According to the New York Times, finding a surrogate willing to carry the baby may not be easy. The same goes for finding a fertility clinic willing to give the sperm to the surrogate so the baby can be raised by its grandparents.
The Times also reported that some hospitals have restrictions on how long they are willing to hold the sperm of a deceased person.
But Westchester Medical Center, which is in the county the ruling was given in, gave a statement to the Washington Post about the situation.
“From time to time, like most hospitals, Westchester Medical Center is presented with complex legal and ethical situations where guidance from the court is appropriate and appreciated,” they said before adding that they are “grateful the family sought a court order during such a difficult time.”
See what others are saying: (New York Times) (TIME) (Washington Post)
New COVID-19 Variant Could Become Dominant in the U.S. by March, CDC Warns
- The CDC warned Friday that a new highly transmissible COVID-19 variant could become the predominant variant in the United States by March.
- The strain was first reported in the United Kingdom in December and is now in at least 10 states.
- The CDC used a modeled trajectory to discover how quickly the variant could spread in the U.S. and said that this could threaten the country’s already overwhelmed healthcare system.
CDC Issues Warning
The Centers for Disease Control and Prevention warned Friday that the new COVID-19 variant could become the predominant variant in the United States by March.
While it is not known to be more deadly, it does spread at a higher rate, which is troubling considering the condition the U.S. is already in. Cases and deaths are already on the rise in nearly every state and globally, 2 million lives have been lost to the coronavirus.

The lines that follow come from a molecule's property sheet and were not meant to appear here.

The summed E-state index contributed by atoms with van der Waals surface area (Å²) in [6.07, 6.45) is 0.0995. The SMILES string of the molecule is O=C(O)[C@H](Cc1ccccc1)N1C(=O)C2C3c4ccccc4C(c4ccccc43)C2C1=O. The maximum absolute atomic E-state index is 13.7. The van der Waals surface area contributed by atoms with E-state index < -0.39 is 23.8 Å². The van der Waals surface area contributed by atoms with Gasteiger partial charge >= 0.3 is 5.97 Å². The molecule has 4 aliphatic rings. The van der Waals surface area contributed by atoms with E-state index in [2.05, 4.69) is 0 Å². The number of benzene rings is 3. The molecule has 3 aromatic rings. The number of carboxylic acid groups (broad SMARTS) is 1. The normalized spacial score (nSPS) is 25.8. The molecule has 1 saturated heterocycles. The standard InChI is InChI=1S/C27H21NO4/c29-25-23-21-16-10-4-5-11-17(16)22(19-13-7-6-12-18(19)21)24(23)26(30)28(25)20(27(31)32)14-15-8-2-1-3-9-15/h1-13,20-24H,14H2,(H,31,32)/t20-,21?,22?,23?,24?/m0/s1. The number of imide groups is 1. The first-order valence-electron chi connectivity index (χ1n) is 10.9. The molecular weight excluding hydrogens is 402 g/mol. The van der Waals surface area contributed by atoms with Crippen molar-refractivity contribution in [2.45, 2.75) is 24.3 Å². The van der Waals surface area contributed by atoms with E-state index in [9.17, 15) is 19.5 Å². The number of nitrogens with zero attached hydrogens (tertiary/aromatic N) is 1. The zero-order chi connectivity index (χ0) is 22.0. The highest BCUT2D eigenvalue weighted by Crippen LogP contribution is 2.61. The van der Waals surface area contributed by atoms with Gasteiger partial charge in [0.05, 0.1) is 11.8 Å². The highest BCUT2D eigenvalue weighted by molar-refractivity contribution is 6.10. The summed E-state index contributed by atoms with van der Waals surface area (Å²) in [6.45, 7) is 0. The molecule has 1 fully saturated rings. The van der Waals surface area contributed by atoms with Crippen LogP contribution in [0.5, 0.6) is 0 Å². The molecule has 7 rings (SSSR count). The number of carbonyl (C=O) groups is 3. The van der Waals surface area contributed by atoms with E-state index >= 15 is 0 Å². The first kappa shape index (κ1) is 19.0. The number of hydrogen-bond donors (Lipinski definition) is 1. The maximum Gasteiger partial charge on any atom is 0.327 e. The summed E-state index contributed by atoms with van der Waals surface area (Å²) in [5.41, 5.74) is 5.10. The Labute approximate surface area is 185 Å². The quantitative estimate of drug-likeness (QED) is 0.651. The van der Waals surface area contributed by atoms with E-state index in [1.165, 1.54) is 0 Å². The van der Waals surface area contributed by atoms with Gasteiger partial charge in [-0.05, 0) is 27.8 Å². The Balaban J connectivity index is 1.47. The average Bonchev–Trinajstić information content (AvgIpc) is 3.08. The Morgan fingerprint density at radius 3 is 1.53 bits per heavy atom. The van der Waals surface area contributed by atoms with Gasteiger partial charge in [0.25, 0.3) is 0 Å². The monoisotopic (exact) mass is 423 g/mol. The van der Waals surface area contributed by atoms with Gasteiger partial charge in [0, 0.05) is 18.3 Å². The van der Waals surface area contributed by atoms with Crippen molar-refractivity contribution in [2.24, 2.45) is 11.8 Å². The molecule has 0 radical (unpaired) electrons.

The variant was first reported in the United Kingdom in mid-December. It is now in 30 countries, including the U.S., where cases have been located in at least ten states. Right now, only 76 cases of this variant have been confirmed in the U.S., but experts believe that number is likely much higher and said it will increase significantly in the coming weeks. It is already a dominant strain in parts of the U.K.
Modeled trajectory shows that growth in the U.S. could be so fast that it dominates U.S. cases just three months into the new year. This could pose a huge threat to our already strained healthcare system.
Mitigating Spread of Variant
“I want to stress that we are deeply concerned that this strain is more transmissible and can accelerate outbreaks in the U.S. in the coming weeks,” said Dr. Jay Butler, deputy director for infectious diseases at the CDC told the New York Times. “We’re sounding the alarm and urging people to realize the pandemic is not over and in no way is it time to throw in the towel.”
The CDC advises that health officials use this time to limit spread and increase vaccination as much as possible in order to mitigate the impact this variant will have. Experts believe that current vaccines will protect against this strain.
“Effective public health measures, including vaccination, physical distancing, use of masks, hand hygiene, and isolation and quarantine, will be essential,” the CDC said in their report.
“Strategic testing of persons without symptoms but at higher risk of infection, such as those exposed to SARS-CoV-2 or who have frequent unavoidable contact with the public, provides another opportunity to limit ongoing spread.”
See what others are saying: (Wall Street Journal) (New York Times) (NBC News)
Former Michigan Gov. and 8 Others Charged Over Flint Water Crisis
Michigan Gov. Rick Snyder. (Al Goldis/AP)
- Ex-Michigan Gov. Rick Snyder was charged with two counts of willful neglect of duty Wednesday for his role in the Flint water crisis
- By Thursday, eight more former state and city officials were charged with crimes ranging from involuntary manslaughter to extortion.
- Flint residents have long awaited this news. In 2019, prosecutors dropped all criminal charges against 15 officials and said they would start the investigation from scratch, citing concerns about how the special counsel had conducted its probe.
Rick Snyder Charges
Michigan Attorney General Dana Nessel’s office said Thursday that it had filed 41 charges against nine former state and city officials for their role in the Flint water crisis.
The most high-profile figure to be charged was former Michigan Gov. Rick Snyder. On Wednesday, he was hit with two counts of willful neglect of duty.
He was the state’s top executive when local officials decided to switch the city’s drinking water source to the Flint River in 2014.
The switch was supposed to be a temporary cost-saving measure while a pipeline was being built to Lake Huron. However, the water wasn’t treated properly for corrosion, so lead-contaminated water was released into the homes of people all over the city. Because of that, 12 people died and at least 90 were sickened with Legionnaires’ disease.